"Allegedly" is a crutch
Late last night, at that time when the editor’s eyes ache from hours of staring at low-grade prose and the traitorous thought flickers across the mind that the game might not be worth the candle, @trudishaffer tweeted, “Sigh. I think I'm fighting a losing battle against ‘allegedly.’”
I immediately urged her to stand firm, and a number of stalwarts have chimed in. If the young ones give up the struggle, we’re all doomed.*
Even the obsessive-compulsive’s Holy Book, the Associated Press Stylebook, advises against over-reliance on alleged and allegedly. You can tell from its strictures what kind of nonsense writers are prone to engage in: “Do not use alleged to describe an event that is known to have occurred. ...”
There appears to be a prevalent misunderstanding that sprinkling copy with allegedly, as one grates Parmesan over pasta, protects against libel. But a more reliable protection against libel is simply to be clear and specific about who is making the allegation: “according to charging documents,” “a police spokesman said,” “the indictment charges that,” “a witness told police,” “in testimony at trial,” or the like.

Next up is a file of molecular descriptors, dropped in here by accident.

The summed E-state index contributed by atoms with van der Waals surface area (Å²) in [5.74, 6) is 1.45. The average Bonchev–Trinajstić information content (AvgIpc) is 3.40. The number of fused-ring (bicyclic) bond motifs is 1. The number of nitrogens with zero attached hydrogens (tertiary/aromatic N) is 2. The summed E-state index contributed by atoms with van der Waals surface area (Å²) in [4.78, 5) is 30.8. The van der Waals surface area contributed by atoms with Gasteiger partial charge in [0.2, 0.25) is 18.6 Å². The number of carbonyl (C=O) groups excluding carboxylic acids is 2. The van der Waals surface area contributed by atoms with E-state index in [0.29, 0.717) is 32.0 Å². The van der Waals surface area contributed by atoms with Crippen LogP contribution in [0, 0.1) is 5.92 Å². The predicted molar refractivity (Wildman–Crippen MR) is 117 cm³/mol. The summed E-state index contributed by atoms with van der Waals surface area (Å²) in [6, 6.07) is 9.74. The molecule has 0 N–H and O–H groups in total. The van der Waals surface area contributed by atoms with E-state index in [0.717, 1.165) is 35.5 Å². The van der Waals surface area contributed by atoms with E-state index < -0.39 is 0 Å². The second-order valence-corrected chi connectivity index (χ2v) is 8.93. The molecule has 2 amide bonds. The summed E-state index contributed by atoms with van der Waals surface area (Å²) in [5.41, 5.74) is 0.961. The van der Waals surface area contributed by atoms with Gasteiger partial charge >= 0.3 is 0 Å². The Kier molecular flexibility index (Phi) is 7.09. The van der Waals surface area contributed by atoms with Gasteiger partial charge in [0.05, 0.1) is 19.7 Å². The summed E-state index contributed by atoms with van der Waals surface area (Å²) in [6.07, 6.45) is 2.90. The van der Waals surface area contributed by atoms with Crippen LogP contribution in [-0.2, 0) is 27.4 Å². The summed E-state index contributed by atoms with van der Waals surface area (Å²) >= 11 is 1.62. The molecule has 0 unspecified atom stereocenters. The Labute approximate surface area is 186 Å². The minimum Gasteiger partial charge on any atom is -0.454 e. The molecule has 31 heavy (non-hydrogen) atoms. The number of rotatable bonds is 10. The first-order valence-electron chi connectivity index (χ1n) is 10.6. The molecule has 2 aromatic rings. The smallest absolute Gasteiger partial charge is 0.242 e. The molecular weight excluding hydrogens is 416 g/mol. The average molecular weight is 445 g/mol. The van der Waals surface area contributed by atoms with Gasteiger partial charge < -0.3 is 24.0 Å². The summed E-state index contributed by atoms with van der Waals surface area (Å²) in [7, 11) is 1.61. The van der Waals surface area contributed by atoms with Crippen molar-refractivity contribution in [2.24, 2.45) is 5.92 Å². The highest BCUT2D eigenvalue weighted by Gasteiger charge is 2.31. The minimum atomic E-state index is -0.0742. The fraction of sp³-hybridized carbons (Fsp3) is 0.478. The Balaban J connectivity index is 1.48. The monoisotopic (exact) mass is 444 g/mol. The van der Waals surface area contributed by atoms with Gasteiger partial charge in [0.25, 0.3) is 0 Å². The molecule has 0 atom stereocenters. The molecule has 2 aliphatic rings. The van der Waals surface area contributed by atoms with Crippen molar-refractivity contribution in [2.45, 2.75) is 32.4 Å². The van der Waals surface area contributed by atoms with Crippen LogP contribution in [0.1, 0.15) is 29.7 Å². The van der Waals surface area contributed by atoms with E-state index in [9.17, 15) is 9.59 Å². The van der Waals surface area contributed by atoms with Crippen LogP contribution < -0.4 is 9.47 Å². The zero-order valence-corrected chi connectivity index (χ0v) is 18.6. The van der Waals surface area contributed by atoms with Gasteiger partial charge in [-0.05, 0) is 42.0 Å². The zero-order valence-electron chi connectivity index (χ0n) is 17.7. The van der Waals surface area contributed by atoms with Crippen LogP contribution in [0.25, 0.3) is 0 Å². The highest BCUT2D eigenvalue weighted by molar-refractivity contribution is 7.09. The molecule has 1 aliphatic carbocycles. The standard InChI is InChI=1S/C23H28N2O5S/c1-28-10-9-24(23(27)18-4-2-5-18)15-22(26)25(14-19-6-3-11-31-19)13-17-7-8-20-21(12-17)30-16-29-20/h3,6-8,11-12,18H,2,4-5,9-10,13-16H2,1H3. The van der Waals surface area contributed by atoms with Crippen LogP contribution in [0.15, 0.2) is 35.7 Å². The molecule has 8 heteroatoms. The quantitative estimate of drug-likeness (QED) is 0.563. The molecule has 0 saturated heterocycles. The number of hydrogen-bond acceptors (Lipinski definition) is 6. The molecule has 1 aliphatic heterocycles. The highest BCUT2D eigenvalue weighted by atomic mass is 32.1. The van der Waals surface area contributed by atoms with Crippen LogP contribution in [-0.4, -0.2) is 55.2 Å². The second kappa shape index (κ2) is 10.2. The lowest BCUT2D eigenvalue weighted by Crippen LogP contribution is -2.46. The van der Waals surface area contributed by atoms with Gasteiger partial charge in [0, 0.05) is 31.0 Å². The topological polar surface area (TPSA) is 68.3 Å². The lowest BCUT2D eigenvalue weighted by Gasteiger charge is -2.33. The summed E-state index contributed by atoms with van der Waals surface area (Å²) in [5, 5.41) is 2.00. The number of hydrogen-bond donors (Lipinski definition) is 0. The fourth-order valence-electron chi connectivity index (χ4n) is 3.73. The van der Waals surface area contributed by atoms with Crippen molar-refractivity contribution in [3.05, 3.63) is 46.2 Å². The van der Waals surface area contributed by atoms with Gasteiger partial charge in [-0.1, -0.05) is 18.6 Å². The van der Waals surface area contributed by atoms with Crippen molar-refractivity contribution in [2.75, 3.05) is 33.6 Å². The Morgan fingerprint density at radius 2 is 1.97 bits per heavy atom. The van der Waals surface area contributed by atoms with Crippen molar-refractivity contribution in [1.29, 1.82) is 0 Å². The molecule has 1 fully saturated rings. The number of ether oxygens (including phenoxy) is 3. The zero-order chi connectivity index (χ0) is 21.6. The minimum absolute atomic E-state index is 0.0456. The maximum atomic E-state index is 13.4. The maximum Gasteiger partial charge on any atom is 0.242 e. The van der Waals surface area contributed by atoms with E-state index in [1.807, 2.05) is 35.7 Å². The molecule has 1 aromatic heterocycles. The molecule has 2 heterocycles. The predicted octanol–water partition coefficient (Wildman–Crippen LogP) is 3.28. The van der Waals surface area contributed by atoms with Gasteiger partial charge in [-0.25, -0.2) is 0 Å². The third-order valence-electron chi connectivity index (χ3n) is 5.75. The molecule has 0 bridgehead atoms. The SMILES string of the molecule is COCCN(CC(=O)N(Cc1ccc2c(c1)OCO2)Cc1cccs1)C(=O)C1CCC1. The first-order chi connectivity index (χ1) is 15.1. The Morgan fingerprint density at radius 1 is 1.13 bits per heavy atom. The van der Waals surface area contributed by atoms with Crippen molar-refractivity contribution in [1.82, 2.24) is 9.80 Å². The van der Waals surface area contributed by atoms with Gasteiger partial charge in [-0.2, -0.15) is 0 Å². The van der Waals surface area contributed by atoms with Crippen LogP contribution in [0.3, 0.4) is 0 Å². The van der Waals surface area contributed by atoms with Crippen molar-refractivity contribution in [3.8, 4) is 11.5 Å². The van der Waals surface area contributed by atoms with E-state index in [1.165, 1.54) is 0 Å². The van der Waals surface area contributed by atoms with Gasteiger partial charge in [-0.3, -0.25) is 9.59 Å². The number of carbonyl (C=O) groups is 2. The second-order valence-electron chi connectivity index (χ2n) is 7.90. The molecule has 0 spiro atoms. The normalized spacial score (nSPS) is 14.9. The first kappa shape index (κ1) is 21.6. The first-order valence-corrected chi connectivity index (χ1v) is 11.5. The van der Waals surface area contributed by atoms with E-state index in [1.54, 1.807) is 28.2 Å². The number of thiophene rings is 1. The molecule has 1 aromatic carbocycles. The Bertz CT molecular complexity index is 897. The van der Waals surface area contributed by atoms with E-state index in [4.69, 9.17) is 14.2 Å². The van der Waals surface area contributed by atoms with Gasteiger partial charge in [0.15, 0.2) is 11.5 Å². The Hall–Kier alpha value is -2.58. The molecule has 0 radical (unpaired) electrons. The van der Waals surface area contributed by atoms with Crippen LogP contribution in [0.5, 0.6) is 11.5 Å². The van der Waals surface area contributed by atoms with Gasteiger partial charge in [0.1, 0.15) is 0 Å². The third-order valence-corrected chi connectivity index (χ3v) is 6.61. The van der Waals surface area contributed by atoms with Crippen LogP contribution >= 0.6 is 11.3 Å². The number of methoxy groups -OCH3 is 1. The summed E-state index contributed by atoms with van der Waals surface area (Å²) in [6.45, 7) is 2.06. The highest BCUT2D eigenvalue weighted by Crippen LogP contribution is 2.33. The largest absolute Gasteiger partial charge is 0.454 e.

You should only resort to alleged when it is not established as fact that the action or crime took place. There may or may not have been a bribe or a sexual assault. But even there you will want to be careful; if you write about an alleged rape, you risk appearing skeptical rather than neutral.
Throw away the crutch and walk on your own feet.
*I myself continue to reach for the cuffs over suspects in crime stories. You know, “The suspects fled the scene after the shooting.” No, you only have suspects when the authorities identify someone they are looking for. Until then, you might have gunmen, or shooters, or even, God help up, perpetrators, but they aren’t yet suspects. Should I say alleged suspects?